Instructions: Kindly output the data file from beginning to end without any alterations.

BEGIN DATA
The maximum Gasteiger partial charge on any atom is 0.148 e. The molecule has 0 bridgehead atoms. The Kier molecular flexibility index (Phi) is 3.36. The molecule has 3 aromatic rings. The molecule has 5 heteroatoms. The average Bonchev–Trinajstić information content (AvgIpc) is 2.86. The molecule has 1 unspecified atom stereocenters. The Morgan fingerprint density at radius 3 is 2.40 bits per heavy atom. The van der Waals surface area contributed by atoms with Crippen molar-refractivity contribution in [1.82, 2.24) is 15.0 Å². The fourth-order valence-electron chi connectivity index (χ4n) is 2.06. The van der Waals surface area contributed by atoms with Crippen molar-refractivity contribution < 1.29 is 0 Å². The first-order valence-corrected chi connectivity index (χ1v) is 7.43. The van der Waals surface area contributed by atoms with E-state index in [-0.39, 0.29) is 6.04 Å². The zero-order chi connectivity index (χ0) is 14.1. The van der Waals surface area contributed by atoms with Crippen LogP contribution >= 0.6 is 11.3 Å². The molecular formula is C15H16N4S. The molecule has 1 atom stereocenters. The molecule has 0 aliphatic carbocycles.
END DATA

The maximum Gasteiger partial charge on any atom is 0.148 e. The molecule has 0 bridgehead atoms. The Kier molecular flexibility index (Phi) is 3.36. The molecule has 3 aromatic rings. The molecule has 5 heteroatoms. The average Bonchev–Trinajstić information content (AvgIpc) is 2.86. The molecule has 1 unspecified atom stereocenters. The Morgan fingerprint density at radius 3 is 2.40 bits per heavy atom. The van der Waals surface area contributed by atoms with Crippen molar-refractivity contribution in [1.82, 2.24) is 15.0 Å². The fourth-order valence-electron chi connectivity index (χ4n) is 2.06. The van der Waals surface area contributed by atoms with Crippen molar-refractivity contribution < 1.29 is 0 Å². The first-order valence-corrected chi connectivity index (χ1v) is 7.43. The van der Waals surface area contributed by atoms with E-state index in [-0.39, 0.29) is 6.04 Å². The zero-order chi connectivity index (χ0) is 14.1. The van der Waals surface area contributed by atoms with Crippen LogP contribution >= 0.6 is 11.3 Å². The molecular formula is C15H16N4S. The molecule has 1 atom stereocenters. The molecule has 0 aliphatic carbocycles.